views in framing the risk issue, and stakeholder input in clarifying
uncertainties and contributing to risk management options. However,
where the precautionary principle is invoked and applied, openness
becomes critically important in achieving an outcome that stakeholders
regard as valid. Openness demands candour in exposing, for example:
the information on which risk assessment was undertaken;
the scientific uncertainties and reasoning for
invoking the precautionary principle, and any uncertainty factors
already built into the risk assessment;
the assumptions made in establishing credible
the many factors that influence the choice of
risk management measures.
24. Transparency and openness also help to ensure proportionate
outcomes by exposing where judgements have been made at each stage
of the decision-making process.
Burden of proof
25. The general presumption in western societies is that
the regulator has to demonstrate reasonable grounds to intervene
(Annex 1). However, invocation and application of the precautionary
principle carries a general presumption that the burden of proof
shifts away from the regulator  having to demonstrate potential
for harm towards the hazard creator having to demonstrate an acceptable
level of safety.
26. One consequence is that invoking the precautionary
principle shifts the onus to provide the scientific evidence for
risk assessment from the regulator to the hazard creator. This
is exemplified in licensing or approval regimes imposed to address
more serious hazards considered to merit a strongly precautionary
approach, such as nuclear power generation and pesticides. In
such permissioning regimes the requirements on applicants or holders
of licences or approvals to provide scientific evidence can be
onerous, and can include action to reduce scientific uncertainty.
27. However, in practice the extent to which a permissioning
regime shifts the burden of proof away from the regulator is variable,
reflecting a mixture of policy and scientific factors. For example,
the UK regimes for licensing nuclear power stations and approving
pesticides both require applicants to provide the scientific evidence
needed to assess risk. However, in the nuclear regime the applicant
does a risk assessment and the regulator challenges why risks
cannot be reduced further . In contrast, in the pesticide
regime the regulator undertakes the risk assessment and demonstrates
an acceptable level of safety . In short, flexibility is needed
and the extent to which the burden of proof shifts towards the
hazard creator is determined case-by-case.
28. There are, however, exceptions to the general rule
that invoking the precautionary principle puts the onus on the
hazard creator to provide the scientific information needed for
risk assessment (paragraph 26 above). Where there is significant
value for society in reducing uncertainty, yet there is little
or no prospect of the work being done by the private sector, it
may be appropriate for Departments to act in the public interest
by, for example, undertaking research to plug information gaps.
Examples of such situations include research to establish the
nature and extent of any adverse effects resulting from climate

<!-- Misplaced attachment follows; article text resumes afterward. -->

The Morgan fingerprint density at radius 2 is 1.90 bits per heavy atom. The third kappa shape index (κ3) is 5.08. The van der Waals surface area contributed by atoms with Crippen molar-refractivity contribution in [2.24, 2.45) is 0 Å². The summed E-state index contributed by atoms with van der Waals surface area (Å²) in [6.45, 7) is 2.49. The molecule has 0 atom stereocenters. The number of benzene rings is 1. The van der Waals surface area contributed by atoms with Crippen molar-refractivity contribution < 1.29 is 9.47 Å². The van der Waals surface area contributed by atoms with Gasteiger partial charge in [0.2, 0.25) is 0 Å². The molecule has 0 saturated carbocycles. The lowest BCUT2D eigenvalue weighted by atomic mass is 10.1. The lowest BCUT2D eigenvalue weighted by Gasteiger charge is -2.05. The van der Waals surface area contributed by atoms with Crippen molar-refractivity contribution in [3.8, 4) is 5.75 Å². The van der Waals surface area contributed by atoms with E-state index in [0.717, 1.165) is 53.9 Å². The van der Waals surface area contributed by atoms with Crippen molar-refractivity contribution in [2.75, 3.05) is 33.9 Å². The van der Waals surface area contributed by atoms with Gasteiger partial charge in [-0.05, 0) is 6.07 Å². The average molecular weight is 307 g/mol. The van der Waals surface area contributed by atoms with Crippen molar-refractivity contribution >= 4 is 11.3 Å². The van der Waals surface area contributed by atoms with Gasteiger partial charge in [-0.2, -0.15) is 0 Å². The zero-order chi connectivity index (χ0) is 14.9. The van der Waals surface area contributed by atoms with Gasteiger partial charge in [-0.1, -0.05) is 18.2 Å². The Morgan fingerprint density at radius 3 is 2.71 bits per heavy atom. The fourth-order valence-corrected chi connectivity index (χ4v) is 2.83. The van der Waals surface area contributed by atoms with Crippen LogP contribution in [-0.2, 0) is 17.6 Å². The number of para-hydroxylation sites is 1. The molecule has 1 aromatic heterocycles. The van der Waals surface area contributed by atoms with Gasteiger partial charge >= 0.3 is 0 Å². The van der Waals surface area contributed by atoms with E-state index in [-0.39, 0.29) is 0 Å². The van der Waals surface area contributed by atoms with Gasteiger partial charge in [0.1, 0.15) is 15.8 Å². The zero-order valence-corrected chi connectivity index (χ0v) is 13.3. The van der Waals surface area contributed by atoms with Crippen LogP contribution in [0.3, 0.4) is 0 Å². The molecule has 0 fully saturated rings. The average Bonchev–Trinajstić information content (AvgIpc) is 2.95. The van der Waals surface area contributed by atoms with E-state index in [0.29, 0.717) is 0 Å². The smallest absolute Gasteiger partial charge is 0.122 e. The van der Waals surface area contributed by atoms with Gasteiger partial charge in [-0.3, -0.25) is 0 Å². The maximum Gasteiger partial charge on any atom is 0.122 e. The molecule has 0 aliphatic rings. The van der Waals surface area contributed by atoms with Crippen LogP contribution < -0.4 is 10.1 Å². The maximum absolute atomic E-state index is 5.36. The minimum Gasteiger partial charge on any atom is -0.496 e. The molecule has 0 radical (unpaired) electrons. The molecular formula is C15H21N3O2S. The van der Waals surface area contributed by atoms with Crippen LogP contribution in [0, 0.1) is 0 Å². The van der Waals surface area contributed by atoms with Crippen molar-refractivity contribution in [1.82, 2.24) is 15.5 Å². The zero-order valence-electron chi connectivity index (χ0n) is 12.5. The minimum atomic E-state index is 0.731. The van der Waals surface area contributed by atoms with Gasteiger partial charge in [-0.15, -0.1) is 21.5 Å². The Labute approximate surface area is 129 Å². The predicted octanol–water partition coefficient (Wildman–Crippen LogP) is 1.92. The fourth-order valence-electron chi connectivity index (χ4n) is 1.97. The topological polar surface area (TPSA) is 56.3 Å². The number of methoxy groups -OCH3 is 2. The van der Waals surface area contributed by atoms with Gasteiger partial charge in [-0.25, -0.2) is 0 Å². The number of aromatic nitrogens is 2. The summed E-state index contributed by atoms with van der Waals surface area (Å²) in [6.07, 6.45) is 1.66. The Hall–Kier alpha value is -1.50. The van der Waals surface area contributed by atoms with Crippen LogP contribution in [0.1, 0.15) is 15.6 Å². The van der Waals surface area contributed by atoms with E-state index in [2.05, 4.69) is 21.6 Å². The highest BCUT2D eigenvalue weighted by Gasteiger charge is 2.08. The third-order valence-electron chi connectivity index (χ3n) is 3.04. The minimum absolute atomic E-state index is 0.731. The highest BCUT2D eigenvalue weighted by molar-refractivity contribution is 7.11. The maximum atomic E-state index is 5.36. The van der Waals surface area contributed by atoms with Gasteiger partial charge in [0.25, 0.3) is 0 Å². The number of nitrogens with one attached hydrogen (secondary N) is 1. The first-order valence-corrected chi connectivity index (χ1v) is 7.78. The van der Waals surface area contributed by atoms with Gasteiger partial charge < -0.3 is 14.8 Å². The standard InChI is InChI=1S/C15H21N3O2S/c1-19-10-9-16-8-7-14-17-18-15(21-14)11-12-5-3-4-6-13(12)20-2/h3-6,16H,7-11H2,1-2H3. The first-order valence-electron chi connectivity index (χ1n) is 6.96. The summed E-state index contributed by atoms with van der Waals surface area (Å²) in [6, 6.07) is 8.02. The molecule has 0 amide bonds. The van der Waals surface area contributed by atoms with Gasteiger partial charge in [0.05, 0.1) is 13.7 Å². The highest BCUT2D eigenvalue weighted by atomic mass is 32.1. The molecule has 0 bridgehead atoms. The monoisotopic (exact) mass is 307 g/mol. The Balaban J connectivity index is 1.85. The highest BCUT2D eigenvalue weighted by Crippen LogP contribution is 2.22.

change, or to investigate a generic range of pharmaceuticals that
has the potential to address a prominent disease or condition.
Unless there are constraints, the presumption should be that:
as a general rule, the hazard creator should provide,
as a minimum, the information needed for decision-making; but
Departments should retain flexibility to determine
"regime-by-regime" the extent to which the burden of
proof should shift towards the hazard creator in demonstrating
presence of risk or degree of safety.
Hierarchy of control measures
29. Invocation of the precautionary principle should
trigger consideration of the whole range of risk management options,
which could include, for example, information and guidance, publicity
campaigns, stronger enforcement and/or larger penalties, and of
course, research to reduce uncertainty. An outright ban on an
activity or product should be a last resort.
30. Nevertheless, within this position regulators should
be able to impose on hazard creators. a preferred hierarchy of
controls that follows established good practice in risk reduction.
For example, good risk management practice in health, safety and
environmental protection starts from the position that, wherever
practicable, it is better to avoid hazards by substitution or
careful process/equipment design than to "bolt-on" measures
to reduce the risks. This would be particularly true for hazards
where there are considerable uncertainties in the estimates of
the risks attached to them.
31. Decisions reached by invoking and applying the precautionary
principle should be:
kept under active review;
revisited when further information that reduces
uncertainties becomes available, and modified as appropriate .
Decisions reached by invoking and applying the precautionary
principle should be actively reviewed to:
ensure that the action taken resulted in what
was intended; and
check whether decisions previously reached need
to be modified to take account of, for example, advances in technology,
new knowledge about the risks from research, or any other information
which may reduce uncertainty in the nature and likelihoods of